This is a question of personal responsibility, and we need to face up to it. Ezra closes his column by writing:
Attention is contagious. What forms of it, as individuals and as a society, do we want to cultivate? What kinds of mediums would that cultivation require?
This is anything but an argument against technology, were such a thing even coherent. It’s an argument for taking technology as seriously as it deserves to be taken, for recognizing, as McLuhan’s friend and colleague John M. Culkin put it, “we shape our tools, and thereafter, they shape us.”
There is an optimism in that, a reminder of our own agency. And there are questions posed, ones we should spend much more time and energy trying to answer: How do we want to be shaped? Who do we want to become?
Is what we’re doing now really how we want society to work? Do we think it’s a good and appropriate thing, people just scrolling away for hours on their phones? When we imagine a well-adjusted adult living a rewarding life, do we picture them reading social media and posting all hours of the day, or cultivating an online following for their little kids? Are we happy with a world where our leading figures in politics and business feel like they have to out-meme and dunk on each other?
Because to me, this stuff is all pathetic and terrible, and as much as I enjoy a good meme or a sublime bit of internet weirdness, it’s not worth it. It’s not worth it.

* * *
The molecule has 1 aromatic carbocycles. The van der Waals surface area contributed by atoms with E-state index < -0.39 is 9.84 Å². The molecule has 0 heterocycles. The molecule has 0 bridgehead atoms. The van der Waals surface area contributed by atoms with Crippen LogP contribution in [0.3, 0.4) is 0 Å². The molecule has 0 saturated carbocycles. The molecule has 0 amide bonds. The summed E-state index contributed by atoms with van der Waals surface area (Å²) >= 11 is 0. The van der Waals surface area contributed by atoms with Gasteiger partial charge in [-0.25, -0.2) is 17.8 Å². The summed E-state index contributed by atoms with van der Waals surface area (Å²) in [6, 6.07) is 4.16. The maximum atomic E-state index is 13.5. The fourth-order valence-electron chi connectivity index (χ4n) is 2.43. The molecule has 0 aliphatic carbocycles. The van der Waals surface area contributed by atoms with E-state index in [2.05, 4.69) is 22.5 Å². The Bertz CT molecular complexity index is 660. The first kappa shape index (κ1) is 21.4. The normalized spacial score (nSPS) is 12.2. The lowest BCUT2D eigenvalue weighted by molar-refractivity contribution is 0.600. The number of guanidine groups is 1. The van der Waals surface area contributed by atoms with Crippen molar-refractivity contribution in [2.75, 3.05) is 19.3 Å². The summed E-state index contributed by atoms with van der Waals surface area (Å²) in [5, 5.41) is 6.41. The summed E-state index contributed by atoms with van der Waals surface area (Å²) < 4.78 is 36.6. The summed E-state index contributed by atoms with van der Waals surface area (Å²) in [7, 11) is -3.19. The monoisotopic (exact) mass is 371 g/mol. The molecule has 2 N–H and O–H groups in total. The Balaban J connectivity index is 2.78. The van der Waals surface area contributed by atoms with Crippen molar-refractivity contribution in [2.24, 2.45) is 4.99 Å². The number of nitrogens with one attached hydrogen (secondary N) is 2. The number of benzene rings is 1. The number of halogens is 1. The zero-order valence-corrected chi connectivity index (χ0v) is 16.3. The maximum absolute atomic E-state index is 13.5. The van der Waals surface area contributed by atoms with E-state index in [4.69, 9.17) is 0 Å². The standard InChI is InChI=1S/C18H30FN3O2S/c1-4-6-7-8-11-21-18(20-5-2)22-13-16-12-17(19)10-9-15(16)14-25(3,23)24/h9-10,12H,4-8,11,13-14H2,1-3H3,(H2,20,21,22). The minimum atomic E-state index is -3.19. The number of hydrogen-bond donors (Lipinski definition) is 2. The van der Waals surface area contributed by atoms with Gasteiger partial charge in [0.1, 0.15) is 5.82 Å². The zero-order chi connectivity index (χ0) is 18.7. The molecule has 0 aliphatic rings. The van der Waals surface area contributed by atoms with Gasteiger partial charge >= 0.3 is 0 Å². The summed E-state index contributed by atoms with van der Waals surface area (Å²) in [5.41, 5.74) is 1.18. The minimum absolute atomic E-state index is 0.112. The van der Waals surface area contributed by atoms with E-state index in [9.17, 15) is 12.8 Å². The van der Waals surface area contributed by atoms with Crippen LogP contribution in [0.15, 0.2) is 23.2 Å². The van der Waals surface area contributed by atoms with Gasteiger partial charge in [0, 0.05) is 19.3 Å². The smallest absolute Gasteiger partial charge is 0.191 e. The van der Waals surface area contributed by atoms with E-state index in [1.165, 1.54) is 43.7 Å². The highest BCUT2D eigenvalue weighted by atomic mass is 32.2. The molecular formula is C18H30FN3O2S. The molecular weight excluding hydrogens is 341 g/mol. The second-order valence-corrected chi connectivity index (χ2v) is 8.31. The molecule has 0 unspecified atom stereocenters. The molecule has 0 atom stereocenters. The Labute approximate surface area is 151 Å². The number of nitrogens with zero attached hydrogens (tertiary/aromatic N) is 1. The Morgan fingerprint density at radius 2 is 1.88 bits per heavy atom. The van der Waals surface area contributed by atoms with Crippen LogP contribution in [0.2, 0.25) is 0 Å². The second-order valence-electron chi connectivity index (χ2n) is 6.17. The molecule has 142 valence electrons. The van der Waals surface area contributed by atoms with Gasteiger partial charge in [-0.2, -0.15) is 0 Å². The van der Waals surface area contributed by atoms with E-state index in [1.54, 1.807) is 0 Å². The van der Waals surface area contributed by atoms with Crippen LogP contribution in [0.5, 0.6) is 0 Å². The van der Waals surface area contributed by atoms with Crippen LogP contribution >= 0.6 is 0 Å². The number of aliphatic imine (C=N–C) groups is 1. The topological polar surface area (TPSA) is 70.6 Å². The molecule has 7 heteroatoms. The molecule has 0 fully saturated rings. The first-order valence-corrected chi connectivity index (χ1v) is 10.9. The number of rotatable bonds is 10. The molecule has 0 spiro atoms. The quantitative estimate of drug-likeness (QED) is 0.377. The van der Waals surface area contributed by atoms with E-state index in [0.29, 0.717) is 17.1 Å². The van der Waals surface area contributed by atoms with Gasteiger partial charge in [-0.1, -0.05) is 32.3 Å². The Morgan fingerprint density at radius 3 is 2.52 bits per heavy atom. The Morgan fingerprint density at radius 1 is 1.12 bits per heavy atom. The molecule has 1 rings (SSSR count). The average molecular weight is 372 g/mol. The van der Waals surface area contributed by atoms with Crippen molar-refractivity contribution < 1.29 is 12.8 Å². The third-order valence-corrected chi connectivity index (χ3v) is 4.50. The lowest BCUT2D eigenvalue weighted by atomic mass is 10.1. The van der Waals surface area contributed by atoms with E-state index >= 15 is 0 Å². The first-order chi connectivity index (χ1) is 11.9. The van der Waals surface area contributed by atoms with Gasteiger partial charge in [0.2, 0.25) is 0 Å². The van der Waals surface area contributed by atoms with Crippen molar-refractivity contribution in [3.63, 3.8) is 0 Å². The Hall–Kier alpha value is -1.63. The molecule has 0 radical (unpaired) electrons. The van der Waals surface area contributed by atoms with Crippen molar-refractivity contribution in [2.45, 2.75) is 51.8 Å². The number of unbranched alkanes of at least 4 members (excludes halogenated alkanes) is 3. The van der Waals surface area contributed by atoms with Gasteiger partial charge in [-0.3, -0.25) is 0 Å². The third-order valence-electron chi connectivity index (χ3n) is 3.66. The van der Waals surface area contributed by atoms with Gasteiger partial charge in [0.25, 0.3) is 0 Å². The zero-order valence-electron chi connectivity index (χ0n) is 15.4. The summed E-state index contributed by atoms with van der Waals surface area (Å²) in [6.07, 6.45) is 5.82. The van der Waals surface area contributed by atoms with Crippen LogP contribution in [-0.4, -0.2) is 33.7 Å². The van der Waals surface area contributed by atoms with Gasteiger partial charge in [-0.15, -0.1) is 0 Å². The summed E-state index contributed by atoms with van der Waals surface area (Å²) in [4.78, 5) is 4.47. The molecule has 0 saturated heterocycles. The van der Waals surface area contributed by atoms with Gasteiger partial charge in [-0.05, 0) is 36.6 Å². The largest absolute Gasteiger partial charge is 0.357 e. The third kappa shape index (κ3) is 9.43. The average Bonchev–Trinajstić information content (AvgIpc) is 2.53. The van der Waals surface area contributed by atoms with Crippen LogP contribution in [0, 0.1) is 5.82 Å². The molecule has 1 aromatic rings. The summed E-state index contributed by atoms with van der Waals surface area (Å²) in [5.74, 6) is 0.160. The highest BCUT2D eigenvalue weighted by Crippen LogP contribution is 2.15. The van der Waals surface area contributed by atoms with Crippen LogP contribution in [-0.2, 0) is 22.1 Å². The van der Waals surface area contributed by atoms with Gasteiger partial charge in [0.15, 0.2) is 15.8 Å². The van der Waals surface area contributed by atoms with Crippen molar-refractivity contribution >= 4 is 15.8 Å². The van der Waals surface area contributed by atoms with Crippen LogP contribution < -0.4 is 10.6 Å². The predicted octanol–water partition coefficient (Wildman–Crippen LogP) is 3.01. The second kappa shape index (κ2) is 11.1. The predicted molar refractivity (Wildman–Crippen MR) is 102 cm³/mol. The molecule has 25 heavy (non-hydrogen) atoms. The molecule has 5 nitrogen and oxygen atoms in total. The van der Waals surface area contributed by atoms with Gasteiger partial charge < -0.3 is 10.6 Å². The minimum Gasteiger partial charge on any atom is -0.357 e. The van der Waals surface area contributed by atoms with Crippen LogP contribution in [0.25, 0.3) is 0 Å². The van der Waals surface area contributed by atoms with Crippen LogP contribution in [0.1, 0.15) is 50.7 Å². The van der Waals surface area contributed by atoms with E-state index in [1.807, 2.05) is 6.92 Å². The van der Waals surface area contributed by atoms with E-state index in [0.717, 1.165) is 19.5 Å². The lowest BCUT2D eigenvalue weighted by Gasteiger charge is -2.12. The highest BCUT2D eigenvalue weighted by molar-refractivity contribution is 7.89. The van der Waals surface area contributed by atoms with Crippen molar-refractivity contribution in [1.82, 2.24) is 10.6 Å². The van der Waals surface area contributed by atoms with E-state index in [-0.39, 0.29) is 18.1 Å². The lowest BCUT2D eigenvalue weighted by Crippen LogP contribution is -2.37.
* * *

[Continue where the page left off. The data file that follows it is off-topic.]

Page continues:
As Ezra notes, complaints like these read a little like crankery. People have complained about new technology and warned of its corrosive effects forever. When we were growing up, we got constant lectures about video games, about the “idiot box”, and so on. And hey, look at us.
But hey: look at us! With the benefit of hindsight, it certainly does seem that television may have had some negative effects on our capacity to function effectively as a society, the many wonderful things about TV notwithstanding. And furthermore, it seems like the efforts our parents made to keep us from watching too much television, or to at least be savvy and restrained consumers of it, probably did some good. Thinking about the potential harms that can come from immoderate use of a technology, exercising self-restraint, and working to cultivate the value of self-restraint in our children is what responsible adults do. Is it what we’re doing now?
We don’t need to be reflexively anti-technology, and we should be cautious before jumping to more extreme approaches to the problems created by social media: like getting the government to shut them down. But this is our world, and it will be a good one or a bad one depending on the actions we take. To feel the world change as it has, to see the role social media has played, and to just keep scrolling? We can do better than that.
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For a very interesting study of the impact of the shift from print media to television, see Joshua Meyrowitz, "No Sense of Place" (1985). He applies Erving Goffman's dramaturgical framework of social situations. In a social situation, we behave in a certain way "on-stage", relying on a "backstage" area that's unknown to the audience. Television has opened up the "backstage" area: for example, there's now much less distinction between what children know and what adults know, compared to the era of print dominance, and there's much less of a gap between expectations for children and adults (e.g. everyone wears jeans).
Similarly, the Internet has created new social situations. This seems primarily structural rather than dependent on individual behavior. If we don't like the results, we'll probably need structural remedies (e.g. self-restraint on the part of platforms, or government regulation) rather than changes to individual behavior.